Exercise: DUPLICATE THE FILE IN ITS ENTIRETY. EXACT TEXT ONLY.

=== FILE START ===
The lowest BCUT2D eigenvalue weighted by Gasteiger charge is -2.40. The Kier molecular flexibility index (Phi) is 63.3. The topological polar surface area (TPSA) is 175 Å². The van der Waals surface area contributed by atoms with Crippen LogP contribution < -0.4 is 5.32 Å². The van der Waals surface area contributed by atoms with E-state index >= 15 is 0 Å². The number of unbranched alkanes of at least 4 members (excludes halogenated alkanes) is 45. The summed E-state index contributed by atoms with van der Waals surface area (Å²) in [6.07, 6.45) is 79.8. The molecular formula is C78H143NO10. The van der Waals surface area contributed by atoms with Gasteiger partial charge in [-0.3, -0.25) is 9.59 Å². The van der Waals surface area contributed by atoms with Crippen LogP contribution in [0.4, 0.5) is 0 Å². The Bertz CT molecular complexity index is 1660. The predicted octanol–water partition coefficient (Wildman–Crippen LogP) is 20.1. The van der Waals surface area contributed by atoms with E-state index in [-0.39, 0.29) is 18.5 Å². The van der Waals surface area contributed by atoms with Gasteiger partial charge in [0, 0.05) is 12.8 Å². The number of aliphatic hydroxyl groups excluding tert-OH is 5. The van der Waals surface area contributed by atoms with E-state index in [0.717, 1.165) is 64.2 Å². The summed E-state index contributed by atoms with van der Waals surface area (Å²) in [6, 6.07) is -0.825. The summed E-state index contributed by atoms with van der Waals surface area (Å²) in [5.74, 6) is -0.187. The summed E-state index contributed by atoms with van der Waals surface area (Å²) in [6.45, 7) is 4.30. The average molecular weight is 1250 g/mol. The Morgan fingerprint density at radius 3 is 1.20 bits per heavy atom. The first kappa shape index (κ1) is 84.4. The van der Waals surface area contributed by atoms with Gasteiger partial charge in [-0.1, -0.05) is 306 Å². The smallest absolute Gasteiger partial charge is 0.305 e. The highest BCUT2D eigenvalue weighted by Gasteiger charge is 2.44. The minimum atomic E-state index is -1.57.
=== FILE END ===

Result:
The lowest BCUT2D eigenvalue weighted by Gasteiger charge is -2.40. The Kier molecular flexibility index (Phi) is 63.3. The topological polar surface area (TPSA) is 175 Å². The van der Waals surface area contributed by atoms with Crippen LogP contribution < -0.4 is 5.32 Å². The van der Waals surface area contributed by atoms with E-state index >= 15 is 0 Å². The number of unbranched alkanes of at least 4 members (excludes halogenated alkanes) is 45. The summed E-state index contributed by atoms with van der Waals surface area (Å²) in [6.07, 6.45) is 79.8. The molecular formula is C78H143NO10. The van der Waals surface area contributed by atoms with Gasteiger partial charge in [-0.3, -0.25) is 9.59 Å². The van der Waals surface area contributed by atoms with Crippen LogP contribution in [0.4, 0.5) is 0 Å². The Bertz CT molecular complexity index is 1660. The predicted octanol–water partition coefficient (Wildman–Crippen LogP) is 20.1. The van der Waals surface area contributed by atoms with E-state index in [-0.39, 0.29) is 18.5 Å². The van der Waals surface area contributed by atoms with Gasteiger partial charge in [0, 0.05) is 12.8 Å². The number of aliphatic hydroxyl groups excluding tert-OH is 5. The van der Waals surface area contributed by atoms with E-state index in [0.717, 1.165) is 64.2 Å². The summed E-state index contributed by atoms with van der Waals surface area (Å²) in [6, 6.07) is -0.825. The summed E-state index contributed by atoms with van der Waals surface area (Å²) in [5.74, 6) is -0.187. The summed E-state index contributed by atoms with van der Waals surface area (Å²) in [6.45, 7) is 4.30. The average molecular weight is 1250 g/mol. The Morgan fingerprint density at radius 3 is 1.20 bits per heavy atom. The first kappa shape index (κ1) is 84.4. The van der Waals surface area contributed by atoms with Gasteiger partial charge in [-0.1, -0.05) is 306 Å². The smallest absolute Gasteiger partial charge is 0.305 e. The highest BCUT2D eigenvalue weighted by Gasteiger charge is 2.44. The minimum atomic E-state index is -1.57.